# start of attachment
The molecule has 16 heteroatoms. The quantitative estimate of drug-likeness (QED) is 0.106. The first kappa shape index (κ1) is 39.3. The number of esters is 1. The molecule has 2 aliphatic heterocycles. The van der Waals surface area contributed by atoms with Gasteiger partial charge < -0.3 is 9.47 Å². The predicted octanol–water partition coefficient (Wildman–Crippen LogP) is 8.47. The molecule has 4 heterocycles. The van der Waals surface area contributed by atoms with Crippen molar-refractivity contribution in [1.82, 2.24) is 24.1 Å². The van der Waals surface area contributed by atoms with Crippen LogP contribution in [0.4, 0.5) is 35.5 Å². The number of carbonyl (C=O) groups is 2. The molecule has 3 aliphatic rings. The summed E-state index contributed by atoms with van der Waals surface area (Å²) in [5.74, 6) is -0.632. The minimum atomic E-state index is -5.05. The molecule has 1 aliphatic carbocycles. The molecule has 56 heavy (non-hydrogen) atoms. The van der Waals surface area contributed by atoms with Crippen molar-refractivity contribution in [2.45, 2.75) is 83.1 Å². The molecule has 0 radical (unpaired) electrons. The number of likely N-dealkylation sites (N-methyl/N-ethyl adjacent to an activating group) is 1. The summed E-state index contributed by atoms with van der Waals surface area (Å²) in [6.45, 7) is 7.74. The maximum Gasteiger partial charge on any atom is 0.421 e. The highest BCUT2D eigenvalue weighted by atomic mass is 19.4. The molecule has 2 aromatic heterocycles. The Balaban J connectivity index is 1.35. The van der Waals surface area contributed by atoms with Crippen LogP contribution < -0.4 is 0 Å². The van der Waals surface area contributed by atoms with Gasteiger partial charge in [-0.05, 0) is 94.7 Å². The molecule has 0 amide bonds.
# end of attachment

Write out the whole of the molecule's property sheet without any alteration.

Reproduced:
The molecule has 16 heteroatoms. The quantitative estimate of drug-likeness (QED) is 0.106. The first kappa shape index (κ1) is 39.3. The number of esters is 1. The molecule has 2 aliphatic heterocycles. The van der Waals surface area contributed by atoms with Gasteiger partial charge < -0.3 is 9.47 Å². The predicted octanol–water partition coefficient (Wildman–Crippen LogP) is 8.47. The molecule has 4 heterocycles. The van der Waals surface area contributed by atoms with Crippen molar-refractivity contribution in [1.82, 2.24) is 24.1 Å². The van der Waals surface area contributed by atoms with Crippen LogP contribution in [0.4, 0.5) is 35.5 Å². The number of carbonyl (C=O) groups is 2. The molecule has 3 aliphatic rings. The summed E-state index contributed by atoms with van der Waals surface area (Å²) in [5.74, 6) is -0.632. The minimum atomic E-state index is -5.05. The molecule has 1 aliphatic carbocycles. The molecule has 56 heavy (non-hydrogen) atoms. The van der Waals surface area contributed by atoms with Crippen molar-refractivity contribution in [2.45, 2.75) is 83.1 Å². The molecule has 0 radical (unpaired) electrons. The number of likely N-dealkylation sites (N-methyl/N-ethyl adjacent to an activating group) is 1. The summed E-state index contributed by atoms with van der Waals surface area (Å²) in [6.45, 7) is 7.74. The maximum Gasteiger partial charge on any atom is 0.421 e. The highest BCUT2D eigenvalue weighted by atomic mass is 19.4. The molecule has 2 aromatic heterocycles. The Balaban J connectivity index is 1.35. The van der Waals surface area contributed by atoms with Crippen LogP contribution < -0.4 is 0 Å². The van der Waals surface area contributed by atoms with Gasteiger partial charge in [-0.05, 0) is 94.7 Å². The molecule has 0 amide bonds.